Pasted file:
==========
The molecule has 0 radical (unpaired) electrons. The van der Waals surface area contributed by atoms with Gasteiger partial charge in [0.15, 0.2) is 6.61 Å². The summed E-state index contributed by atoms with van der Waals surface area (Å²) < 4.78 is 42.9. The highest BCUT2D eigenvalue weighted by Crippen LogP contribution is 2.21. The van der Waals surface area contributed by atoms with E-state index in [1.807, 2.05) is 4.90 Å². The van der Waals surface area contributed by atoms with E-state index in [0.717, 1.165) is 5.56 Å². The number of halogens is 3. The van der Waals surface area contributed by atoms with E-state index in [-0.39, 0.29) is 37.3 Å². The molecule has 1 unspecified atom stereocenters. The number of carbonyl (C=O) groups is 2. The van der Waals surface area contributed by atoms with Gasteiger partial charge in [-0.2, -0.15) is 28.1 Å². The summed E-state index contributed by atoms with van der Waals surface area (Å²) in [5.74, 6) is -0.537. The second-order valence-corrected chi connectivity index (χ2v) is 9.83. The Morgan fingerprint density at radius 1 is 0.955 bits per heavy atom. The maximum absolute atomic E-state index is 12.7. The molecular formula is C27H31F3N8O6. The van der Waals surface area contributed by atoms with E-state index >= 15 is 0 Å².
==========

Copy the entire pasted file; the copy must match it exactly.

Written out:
The molecule has 0 radical (unpaired) electrons. The van der Waals surface area contributed by atoms with Gasteiger partial charge in [0.15, 0.2) is 6.61 Å². The summed E-state index contributed by atoms with van der Waals surface area (Å²) < 4.78 is 42.9. The highest BCUT2D eigenvalue weighted by Crippen LogP contribution is 2.21. The van der Waals surface area contributed by atoms with E-state index in [1.807, 2.05) is 4.90 Å². The van der Waals surface area contributed by atoms with E-state index in [0.717, 1.165) is 5.56 Å². The number of halogens is 3. The van der Waals surface area contributed by atoms with E-state index in [-0.39, 0.29) is 37.3 Å². The molecule has 1 unspecified atom stereocenters. The number of carbonyl (C=O) groups is 2. The van der Waals surface area contributed by atoms with Gasteiger partial charge in [-0.2, -0.15) is 28.1 Å². The summed E-state index contributed by atoms with van der Waals surface area (Å²) in [5.74, 6) is -0.537. The second-order valence-corrected chi connectivity index (χ2v) is 9.83. The Morgan fingerprint density at radius 1 is 0.955 bits per heavy atom. The maximum absolute atomic E-state index is 12.7. The molecular formula is C27H31F3N8O6. The van der Waals surface area contributed by atoms with E-state index >= 15 is 0 Å².